“Figures don’t lie but liars figure” is a piece of modern wisdom passed on through the pen of Mark Twain. I wonder what he would say about our modern world today? There is no lack of ironies so I suppose he would have a great time. Let’s see if a few tissue statistics point to some.
The average tree weighs over 1,000 lbs. and produces about 800 rolls of toilet paper. Seems like a lot but is it? The average person uses about a roll per week, so this is a fifteen-year supply for one person. Toilet paper is about half of the tissue we use at home so that big tree would supply about 7.5 years of a person’s tissue needs.
If you are like most people you don’t live alone. The average household in the US is 2.6 people. Hmm. That tree is now only good for about 2.8 years. Still a lot, however, don’t we also use trees to make paper? Well, yes. 36% of harvested wood is used for paper every year. 25% of that is tissue so now that big tree is used up in 8 months in the form of newspaper, wrapping paper, toilet paper, facial tissue, envelopes, stamps, junk mail, political mailers, cardboard boxes from Amazon, paper grocery bags, the stiff backings of vacuum packs on products from the hardware store and well, you get the idea.
Most of this stuff is used and thrown out immediately (or recycled, hopefully). Half of paper is recycled. Half??? That’s actually a good number and we should pause to congratulate ourselves on making a sizable dent in paper consumption. Go world!
What about the other half you ask? Well, some of it gets mucked up with food and can’t be recycled. The rest is either just thrown out due to lack of discipline in the recycle chain, or it’s tissue.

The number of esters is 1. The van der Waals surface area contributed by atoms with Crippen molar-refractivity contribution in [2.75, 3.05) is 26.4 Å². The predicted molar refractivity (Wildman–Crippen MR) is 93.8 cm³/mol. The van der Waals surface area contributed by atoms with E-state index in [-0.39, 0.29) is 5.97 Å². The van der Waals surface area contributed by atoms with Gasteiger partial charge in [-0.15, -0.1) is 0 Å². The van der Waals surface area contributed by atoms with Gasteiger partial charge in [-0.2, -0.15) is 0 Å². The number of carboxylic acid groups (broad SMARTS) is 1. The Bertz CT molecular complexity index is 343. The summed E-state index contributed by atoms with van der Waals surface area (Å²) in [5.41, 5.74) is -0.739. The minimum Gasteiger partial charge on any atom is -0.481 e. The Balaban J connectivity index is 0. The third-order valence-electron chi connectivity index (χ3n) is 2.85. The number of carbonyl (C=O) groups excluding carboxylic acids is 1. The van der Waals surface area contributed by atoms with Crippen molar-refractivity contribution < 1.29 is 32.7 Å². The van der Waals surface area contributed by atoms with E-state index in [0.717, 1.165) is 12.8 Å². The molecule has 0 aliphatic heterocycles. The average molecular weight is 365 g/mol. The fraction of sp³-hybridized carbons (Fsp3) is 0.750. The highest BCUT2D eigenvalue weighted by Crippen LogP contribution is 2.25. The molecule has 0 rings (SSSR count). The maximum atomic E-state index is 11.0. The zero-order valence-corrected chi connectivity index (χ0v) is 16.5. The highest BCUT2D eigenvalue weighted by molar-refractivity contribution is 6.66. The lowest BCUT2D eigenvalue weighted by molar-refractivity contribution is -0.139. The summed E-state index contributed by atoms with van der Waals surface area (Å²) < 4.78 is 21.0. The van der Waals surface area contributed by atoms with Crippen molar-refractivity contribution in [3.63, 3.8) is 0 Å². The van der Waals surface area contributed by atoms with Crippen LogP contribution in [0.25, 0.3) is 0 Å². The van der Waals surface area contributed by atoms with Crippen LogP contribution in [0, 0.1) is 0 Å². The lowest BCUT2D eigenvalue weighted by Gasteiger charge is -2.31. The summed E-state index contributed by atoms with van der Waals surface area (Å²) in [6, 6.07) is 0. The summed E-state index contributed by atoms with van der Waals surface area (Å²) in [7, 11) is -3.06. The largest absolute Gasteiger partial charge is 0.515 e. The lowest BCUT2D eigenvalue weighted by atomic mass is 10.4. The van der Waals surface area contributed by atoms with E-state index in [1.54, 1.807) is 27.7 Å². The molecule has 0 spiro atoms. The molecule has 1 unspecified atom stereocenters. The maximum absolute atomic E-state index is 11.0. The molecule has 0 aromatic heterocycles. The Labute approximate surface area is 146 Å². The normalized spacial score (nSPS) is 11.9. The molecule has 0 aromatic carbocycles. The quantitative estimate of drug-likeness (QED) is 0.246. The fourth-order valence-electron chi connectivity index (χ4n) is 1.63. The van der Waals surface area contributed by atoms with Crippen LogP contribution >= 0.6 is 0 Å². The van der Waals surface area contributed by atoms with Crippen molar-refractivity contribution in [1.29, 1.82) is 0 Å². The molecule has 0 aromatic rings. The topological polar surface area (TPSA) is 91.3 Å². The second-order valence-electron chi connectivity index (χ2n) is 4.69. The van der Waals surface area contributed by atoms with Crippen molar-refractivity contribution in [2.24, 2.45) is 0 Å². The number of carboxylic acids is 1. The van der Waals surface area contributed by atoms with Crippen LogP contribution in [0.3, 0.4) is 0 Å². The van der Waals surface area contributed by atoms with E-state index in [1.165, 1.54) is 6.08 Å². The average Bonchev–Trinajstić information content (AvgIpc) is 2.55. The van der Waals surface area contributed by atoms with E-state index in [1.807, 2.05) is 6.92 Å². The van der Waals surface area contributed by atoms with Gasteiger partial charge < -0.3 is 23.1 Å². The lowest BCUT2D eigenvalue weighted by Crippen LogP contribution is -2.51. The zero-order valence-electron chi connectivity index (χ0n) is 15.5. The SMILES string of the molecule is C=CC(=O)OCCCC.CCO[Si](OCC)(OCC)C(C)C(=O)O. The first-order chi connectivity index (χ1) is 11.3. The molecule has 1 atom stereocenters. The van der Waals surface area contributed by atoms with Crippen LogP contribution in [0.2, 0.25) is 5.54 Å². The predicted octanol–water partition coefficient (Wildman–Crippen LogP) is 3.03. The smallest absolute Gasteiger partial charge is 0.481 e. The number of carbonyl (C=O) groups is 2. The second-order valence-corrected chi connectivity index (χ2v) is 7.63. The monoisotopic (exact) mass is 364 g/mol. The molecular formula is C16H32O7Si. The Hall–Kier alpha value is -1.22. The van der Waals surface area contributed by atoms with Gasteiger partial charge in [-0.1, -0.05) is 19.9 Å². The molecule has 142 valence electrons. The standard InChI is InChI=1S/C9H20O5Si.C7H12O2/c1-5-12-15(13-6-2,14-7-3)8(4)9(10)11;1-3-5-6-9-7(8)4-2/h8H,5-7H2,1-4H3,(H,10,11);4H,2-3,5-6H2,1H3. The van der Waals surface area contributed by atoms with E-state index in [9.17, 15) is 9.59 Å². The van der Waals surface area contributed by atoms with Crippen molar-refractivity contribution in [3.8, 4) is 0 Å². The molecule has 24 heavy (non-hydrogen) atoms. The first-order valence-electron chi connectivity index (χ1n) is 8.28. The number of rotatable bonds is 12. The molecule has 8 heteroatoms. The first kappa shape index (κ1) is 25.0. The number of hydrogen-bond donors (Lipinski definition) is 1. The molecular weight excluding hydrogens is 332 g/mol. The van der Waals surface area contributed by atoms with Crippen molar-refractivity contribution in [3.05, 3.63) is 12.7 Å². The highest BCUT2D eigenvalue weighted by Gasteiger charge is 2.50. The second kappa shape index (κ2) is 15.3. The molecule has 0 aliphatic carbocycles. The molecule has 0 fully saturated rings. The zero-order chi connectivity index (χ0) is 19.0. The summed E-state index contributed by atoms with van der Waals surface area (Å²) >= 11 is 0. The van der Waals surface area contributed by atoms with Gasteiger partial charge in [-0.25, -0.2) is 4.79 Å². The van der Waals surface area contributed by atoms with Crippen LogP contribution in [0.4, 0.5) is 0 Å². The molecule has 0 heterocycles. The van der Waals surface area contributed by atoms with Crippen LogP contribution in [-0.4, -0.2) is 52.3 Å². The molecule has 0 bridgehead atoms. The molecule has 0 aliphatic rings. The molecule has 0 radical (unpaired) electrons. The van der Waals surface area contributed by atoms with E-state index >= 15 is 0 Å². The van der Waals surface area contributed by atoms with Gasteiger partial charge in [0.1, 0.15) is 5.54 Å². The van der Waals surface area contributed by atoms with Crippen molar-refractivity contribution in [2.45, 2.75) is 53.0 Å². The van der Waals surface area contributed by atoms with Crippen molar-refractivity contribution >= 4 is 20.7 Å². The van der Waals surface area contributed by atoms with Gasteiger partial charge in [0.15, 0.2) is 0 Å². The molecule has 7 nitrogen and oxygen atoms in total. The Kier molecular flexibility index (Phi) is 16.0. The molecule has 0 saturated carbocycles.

Three Rhode Islands!
If you were paying close attention, and like to do math in your head, you probably calculated a few paragraphs back what percentage of harvested wood is tissue. For the rest of us it’s 8.8% and none of it is recyclable. Nobody wants to extract picked up spills from paper towels, who knows what from facial tissues, and you do know what from toilet paper. And who would use it? Not me.
Why is this 8.8% important? Good question. The answer is because it is a heck of a lot of trees. National Geographic estimates that tissue production is responsible for the cutting of 270,000 trees a day or about 100 million trees per year. A healthy forest has about 50 trees per acre so this is about 2 million acres of trees per year. That’s 3,125 square miles!
Since the gold standard for comparing large areas is Rhode Island, this is a little less than three Rhode Islands. By the way, I want to suggest we make the “Rhode Island” a standard unit of measure (1,212 sq mi). We always end up using it for comparisons so why not just embrace it from the start?
All of our tissue products are made from bamboo and sugarcane. Buy tissue products (from us please!) and we can save 3 Rhode Islands of forest per year. Seriously, this is a lot of harvested trees saved every year… and I ain’t lyin!